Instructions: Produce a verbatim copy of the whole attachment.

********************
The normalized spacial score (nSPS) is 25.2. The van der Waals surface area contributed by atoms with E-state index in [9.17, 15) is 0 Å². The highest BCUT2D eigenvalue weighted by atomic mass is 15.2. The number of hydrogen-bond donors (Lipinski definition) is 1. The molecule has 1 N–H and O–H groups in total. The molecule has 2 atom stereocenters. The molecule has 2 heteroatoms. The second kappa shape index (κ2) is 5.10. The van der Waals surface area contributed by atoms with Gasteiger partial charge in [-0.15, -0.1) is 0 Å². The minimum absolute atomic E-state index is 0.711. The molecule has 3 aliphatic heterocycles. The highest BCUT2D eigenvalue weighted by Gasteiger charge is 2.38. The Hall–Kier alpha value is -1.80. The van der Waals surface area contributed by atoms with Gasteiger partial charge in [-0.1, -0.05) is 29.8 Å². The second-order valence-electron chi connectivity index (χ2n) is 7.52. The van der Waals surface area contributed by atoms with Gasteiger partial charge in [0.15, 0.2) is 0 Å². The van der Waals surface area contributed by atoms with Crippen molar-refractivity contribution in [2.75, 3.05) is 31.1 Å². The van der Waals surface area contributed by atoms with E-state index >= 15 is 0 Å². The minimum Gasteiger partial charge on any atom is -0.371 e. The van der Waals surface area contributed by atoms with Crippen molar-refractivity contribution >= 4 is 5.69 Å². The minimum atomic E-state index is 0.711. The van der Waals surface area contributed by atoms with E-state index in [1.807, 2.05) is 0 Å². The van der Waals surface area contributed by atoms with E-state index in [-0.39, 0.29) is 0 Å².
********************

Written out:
The normalized spacial score (nSPS) is 25.2. The van der Waals surface area contributed by atoms with E-state index in [9.17, 15) is 0 Å². The highest BCUT2D eigenvalue weighted by atomic mass is 15.2. The number of hydrogen-bond donors (Lipinski definition) is 1. The molecule has 1 N–H and O–H groups in total. The molecule has 2 atom stereocenters. The molecule has 2 heteroatoms. The second kappa shape index (κ2) is 5.10. The van der Waals surface area contributed by atoms with Gasteiger partial charge in [-0.15, -0.1) is 0 Å². The minimum absolute atomic E-state index is 0.711. The molecule has 3 aliphatic heterocycles. The highest BCUT2D eigenvalue weighted by Gasteiger charge is 2.38. The Hall–Kier alpha value is -1.80. The van der Waals surface area contributed by atoms with Gasteiger partial charge in [-0.1, -0.05) is 29.8 Å². The second-order valence-electron chi connectivity index (χ2n) is 7.52. The van der Waals surface area contributed by atoms with Gasteiger partial charge in [0.15, 0.2) is 0 Å². The van der Waals surface area contributed by atoms with Crippen molar-refractivity contribution in [2.75, 3.05) is 31.1 Å². The van der Waals surface area contributed by atoms with E-state index >= 15 is 0 Å². The minimum Gasteiger partial charge on any atom is -0.371 e. The van der Waals surface area contributed by atoms with Crippen molar-refractivity contribution >= 4 is 5.69 Å². The minimum atomic E-state index is 0.711. The van der Waals surface area contributed by atoms with E-state index in [1.807, 2.05) is 0 Å². The van der Waals surface area contributed by atoms with E-state index in [-0.39, 0.29) is 0 Å².